Alex Foster and Alex Hopkins-MacQuillan’s Blithe Spirit, a remix of the play originally written by Noel Coward, offers a seamlessly modern update of the source material that left me craving more; the two hours run-time was filled with laughter. The original source material gets a fresh touch from the directors, making Charles bisexual and introducing drag queen ‘Miss Take’ as the mysterious medium Madame Arcati. The latest A2 Productions show, playing at the Keble O’Reilly Theatre from November 9th to the 12th, promises in the director’s message to be so funny as to make one ‘forget about the awful, awful stuff going on outside and get involved in a hysterical AND hysterical tale of a séance gone wrong’. And it delivered: for the entire run time you feel encapsulated in the psychic’s mirror ball, enraptured in the farce and delight that unfolds on stage. You are summoned from the cold, November night outside onto the glimmering living room of the Condomines, and it does not disappoint. 

Blithe Spirit is about the aftermath of an eventful evening with medium Madame Arcati. The hosts – Charles and Ruth Condomine (Michael Freeman and Siân Lawrence) – put on a séance as a way to gain research into Charles’ new novel but the ordeal accidentally brings back Charles’ dead husband, Evelyn (Danny McNamee). With strong-willed wife Ruth on one side, and the flirtatious Evelyn on the other, it’s safe to say that hilarities ensue as the three bicker. As time progresses, Evelyn’s ulterior motives become more and more clear. The play gives the impression of being constantly in motion, with the smoothness of delivery and swiftness of the laughter that follows bringing the stage to life. As Evelyn waltzes from chaise-lounge to chaise-lounge, a tormented Ruth storms after him (despite not being able to see the ghost), whilst Charles haplessly angers both of them. It’s a classic case of mixed communication, but the joke never gets old. The acting is divine and the delivery punctual. I’m as impressed with the acting itself as I am with the actors’ ability to keep a straight face through the constant barrage of hilarity.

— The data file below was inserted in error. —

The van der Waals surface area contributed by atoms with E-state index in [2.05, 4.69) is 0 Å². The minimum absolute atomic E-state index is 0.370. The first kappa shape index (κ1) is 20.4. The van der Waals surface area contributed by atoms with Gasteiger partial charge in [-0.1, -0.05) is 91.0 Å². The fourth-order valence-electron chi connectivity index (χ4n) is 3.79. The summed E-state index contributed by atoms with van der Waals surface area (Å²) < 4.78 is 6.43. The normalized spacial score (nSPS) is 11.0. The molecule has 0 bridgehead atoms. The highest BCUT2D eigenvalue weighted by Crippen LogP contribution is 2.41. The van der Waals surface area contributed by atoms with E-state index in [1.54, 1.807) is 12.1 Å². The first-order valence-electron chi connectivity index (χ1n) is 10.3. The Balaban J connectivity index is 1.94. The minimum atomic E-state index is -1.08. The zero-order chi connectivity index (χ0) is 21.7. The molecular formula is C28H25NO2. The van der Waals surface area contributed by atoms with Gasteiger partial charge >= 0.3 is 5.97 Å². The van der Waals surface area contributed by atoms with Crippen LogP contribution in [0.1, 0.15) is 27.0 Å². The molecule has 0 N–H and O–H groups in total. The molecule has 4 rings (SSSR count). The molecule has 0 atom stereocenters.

The star of the show is, of course, ‘Miss Take’, otherwise known as Alfred Dry, playing Madame Arcati. It was an inspired idea for a drag queen to play her, taking the character’s mystique and kookiness and elevating it to a dramatic level. The characters walk the line between comedy and calamity, and Madame Arcati is the resounding centrifugal force, enabling the action to develop between the tense back-and-forth arguing of the Condomines. Before the séance begins, she asks, ‘Will you all listen attentively?’ and the answer is a resounding yes: the performance is fantastic (even the occasional improv) and left me howling. From making snide, euphemistic remarks (‘you’ve heard strange noises in the night, no doubt, boards creaking, doors slamming, subdued moaning in the passages – is that it?’) to setting off the lighting like a mirror ball with the glamorous costume design of a jeweled pantsuit, it’s a wonder that directors haven’t caught on to the idea of involving a drag queen in this play before. It works incredibly well. 

As the play progresses, it becomes clear that an agreement is never going to be reached between the three Condomines. Their friends, the Bradmans (Ethan Bareham and Florence Purcell) can offer no resolution as accidents begin to happen at the Condomines’ home. The poor servant, Edith (Grace Gordon) is just trying her best to appease the household. With nowhere left to turn, Charles calls back the medium who started it all, and Madame Arcati is left to figure out the mystery of how to send the spirit back. 

You can tell the cast and crew had fun constructing this play. The sense of energy is so infectious you feel it in every strut of the bickering characters. You feel sympathy for poor Charles trying to keep everything together, despite this ineptitude at doing so. You can’t help but love Evelyn as he teases the two – his entrance, with him appearing above the audience and languidly making his way to the stage, is so much fun to watch. Lawrence’s performance as Ruth is the perfect portrayal of a put-off housewife and this culmination means it’s my favourite play of the season so far. 

This is a production company that has gone from strength to strength and has put on some truly remarkable productions such as The Dumb Waiter and Quartet (which was performed at the Edinburgh fringe), their experience and passion resulting in immersive, professional achievements. I would strongly advise any reader to grab a ticket before the play ends its run! 


Special thanks to Alex Foster for providing the tickets.